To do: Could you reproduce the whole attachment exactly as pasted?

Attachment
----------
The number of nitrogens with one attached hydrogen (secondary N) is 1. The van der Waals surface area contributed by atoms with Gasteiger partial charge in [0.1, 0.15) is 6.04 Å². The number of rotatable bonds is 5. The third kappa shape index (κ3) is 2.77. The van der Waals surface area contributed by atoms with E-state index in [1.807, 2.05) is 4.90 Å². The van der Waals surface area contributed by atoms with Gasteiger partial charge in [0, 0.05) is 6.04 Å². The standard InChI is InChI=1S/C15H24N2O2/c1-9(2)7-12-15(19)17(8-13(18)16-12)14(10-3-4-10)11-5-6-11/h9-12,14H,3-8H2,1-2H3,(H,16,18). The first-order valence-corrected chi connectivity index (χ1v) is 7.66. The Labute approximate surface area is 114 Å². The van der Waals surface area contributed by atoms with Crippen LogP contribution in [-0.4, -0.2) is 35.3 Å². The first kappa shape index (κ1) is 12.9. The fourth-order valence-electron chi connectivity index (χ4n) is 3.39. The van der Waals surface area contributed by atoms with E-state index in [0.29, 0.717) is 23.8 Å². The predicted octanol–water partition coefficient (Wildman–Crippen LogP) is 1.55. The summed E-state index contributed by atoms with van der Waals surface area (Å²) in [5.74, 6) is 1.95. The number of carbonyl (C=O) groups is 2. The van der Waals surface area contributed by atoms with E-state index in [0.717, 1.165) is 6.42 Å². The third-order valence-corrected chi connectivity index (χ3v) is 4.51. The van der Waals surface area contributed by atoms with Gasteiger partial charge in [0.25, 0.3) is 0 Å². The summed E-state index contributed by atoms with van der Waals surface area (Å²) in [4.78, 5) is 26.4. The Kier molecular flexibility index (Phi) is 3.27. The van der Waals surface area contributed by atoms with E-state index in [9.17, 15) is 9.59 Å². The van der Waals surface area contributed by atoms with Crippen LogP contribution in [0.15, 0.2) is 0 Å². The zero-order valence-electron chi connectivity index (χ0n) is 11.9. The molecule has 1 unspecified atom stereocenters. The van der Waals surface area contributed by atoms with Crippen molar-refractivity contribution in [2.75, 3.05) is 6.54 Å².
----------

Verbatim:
The number of nitrogens with one attached hydrogen (secondary N) is 1. The van der Waals surface area contributed by atoms with Gasteiger partial charge in [0.1, 0.15) is 6.04 Å². The number of rotatable bonds is 5. The third kappa shape index (κ3) is 2.77. The van der Waals surface area contributed by atoms with E-state index in [1.807, 2.05) is 4.90 Å². The van der Waals surface area contributed by atoms with Gasteiger partial charge in [0, 0.05) is 6.04 Å². The standard InChI is InChI=1S/C15H24N2O2/c1-9(2)7-12-15(19)17(8-13(18)16-12)14(10-3-4-10)11-5-6-11/h9-12,14H,3-8H2,1-2H3,(H,16,18). The first-order valence-corrected chi connectivity index (χ1v) is 7.66. The Labute approximate surface area is 114 Å². The van der Waals surface area contributed by atoms with Crippen LogP contribution in [-0.4, -0.2) is 35.3 Å². The first kappa shape index (κ1) is 12.9. The fourth-order valence-electron chi connectivity index (χ4n) is 3.39. The van der Waals surface area contributed by atoms with E-state index in [0.29, 0.717) is 23.8 Å². The predicted octanol–water partition coefficient (Wildman–Crippen LogP) is 1.55. The summed E-state index contributed by atoms with van der Waals surface area (Å²) in [5.74, 6) is 1.95. The number of carbonyl (C=O) groups is 2. The van der Waals surface area contributed by atoms with E-state index in [0.717, 1.165) is 6.42 Å². The third-order valence-corrected chi connectivity index (χ3v) is 4.51. The van der Waals surface area contributed by atoms with Gasteiger partial charge in [0.25, 0.3) is 0 Å². The summed E-state index contributed by atoms with van der Waals surface area (Å²) in [4.78, 5) is 26.4. The Kier molecular flexibility index (Phi) is 3.27. The van der Waals surface area contributed by atoms with E-state index in [9.17, 15) is 9.59 Å². The van der Waals surface area contributed by atoms with Crippen LogP contribution in [0.15, 0.2) is 0 Å². The zero-order valence-electron chi connectivity index (χ0n) is 11.9. The molecule has 1 unspecified atom stereocenters. The van der Waals surface area contributed by atoms with Crippen molar-refractivity contribution in [2.75, 3.05) is 6.54 Å².